I wonder how long before other stations attempt this?

  6. There’s no doubt you’ve changed the way many people get their news. We’re no longer just watching and listening to you, just as you’re no longer talk at us.

    In a way it’s just another addition to all the great things that make Detroit and its ‘burbs awesome.

    Tweeting news guy who rocks? Yeah, we got that too!

  7. Kenn says:

    There’s nothing more valuable than engaging your audience. While I’ve never worked in your field, I can only imagine it’s tough to talk ‘at’ a camera. Regardless of career, it’s always rewarding to know that people are indeed listening and responding to what you do. I salute you, the all the 7 folks that are using social media to connect with us, the audience. It builds loyalty, it builds trust, and it humanizes the ‘man on the TV.’ Engagement… that’s the key to a successful news organization like 7.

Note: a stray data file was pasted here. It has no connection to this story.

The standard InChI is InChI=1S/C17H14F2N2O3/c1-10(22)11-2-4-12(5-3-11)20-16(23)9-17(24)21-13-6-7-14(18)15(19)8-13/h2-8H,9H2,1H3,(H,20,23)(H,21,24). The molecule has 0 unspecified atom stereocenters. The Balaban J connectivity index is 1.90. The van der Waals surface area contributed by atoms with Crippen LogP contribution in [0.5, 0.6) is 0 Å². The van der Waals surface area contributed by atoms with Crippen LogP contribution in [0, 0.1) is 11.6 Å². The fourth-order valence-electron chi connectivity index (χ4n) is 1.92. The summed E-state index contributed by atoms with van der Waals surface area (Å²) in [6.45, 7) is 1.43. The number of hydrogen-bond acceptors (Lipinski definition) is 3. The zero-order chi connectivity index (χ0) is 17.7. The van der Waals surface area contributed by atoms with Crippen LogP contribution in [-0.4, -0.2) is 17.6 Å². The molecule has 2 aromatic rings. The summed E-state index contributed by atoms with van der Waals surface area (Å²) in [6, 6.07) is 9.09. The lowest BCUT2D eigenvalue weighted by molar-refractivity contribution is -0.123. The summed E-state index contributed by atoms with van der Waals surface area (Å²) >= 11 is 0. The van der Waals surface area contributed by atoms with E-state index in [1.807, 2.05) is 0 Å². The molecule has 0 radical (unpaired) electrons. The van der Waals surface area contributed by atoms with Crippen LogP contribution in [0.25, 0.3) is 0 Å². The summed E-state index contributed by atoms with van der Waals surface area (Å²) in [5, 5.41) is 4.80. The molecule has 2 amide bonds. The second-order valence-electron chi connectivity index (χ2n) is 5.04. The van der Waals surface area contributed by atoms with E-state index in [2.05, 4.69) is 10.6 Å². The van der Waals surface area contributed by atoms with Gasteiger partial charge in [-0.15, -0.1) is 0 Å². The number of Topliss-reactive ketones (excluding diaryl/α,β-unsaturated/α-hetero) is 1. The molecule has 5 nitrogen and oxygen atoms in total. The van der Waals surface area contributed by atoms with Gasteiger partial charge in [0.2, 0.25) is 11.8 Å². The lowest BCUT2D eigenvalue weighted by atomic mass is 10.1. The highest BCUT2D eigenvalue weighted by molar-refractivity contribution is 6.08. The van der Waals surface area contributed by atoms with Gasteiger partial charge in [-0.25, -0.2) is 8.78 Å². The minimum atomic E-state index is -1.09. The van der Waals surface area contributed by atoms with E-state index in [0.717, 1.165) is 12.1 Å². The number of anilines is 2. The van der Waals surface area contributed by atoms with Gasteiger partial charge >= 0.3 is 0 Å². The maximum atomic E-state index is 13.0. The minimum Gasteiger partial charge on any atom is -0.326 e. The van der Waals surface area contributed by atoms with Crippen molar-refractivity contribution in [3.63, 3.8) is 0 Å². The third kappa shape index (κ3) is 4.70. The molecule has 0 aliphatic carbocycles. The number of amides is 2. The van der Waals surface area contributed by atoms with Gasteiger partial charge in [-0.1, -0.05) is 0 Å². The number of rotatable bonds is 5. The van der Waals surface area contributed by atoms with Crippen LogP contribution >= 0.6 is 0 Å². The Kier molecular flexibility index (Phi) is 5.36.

“GardenGuyKenn”

  8. jamiefavreau says:

    I admit I was not sure why I was listed on the Backchannel. Now I get it!!

  9. Steve –

    I was listening to WNBY (AM 1470) as we were driving through Newberry the other day. The 930-1000a show was a call-in advertising show, with people from the eastern UP calling in to say that they needed a field of hay mowed or wanted 16 quarts of blueberries or had a small engine or an arc welder for sale. All very local and practical and something very clearly where the radio audience had some direct connection with the radio announcer.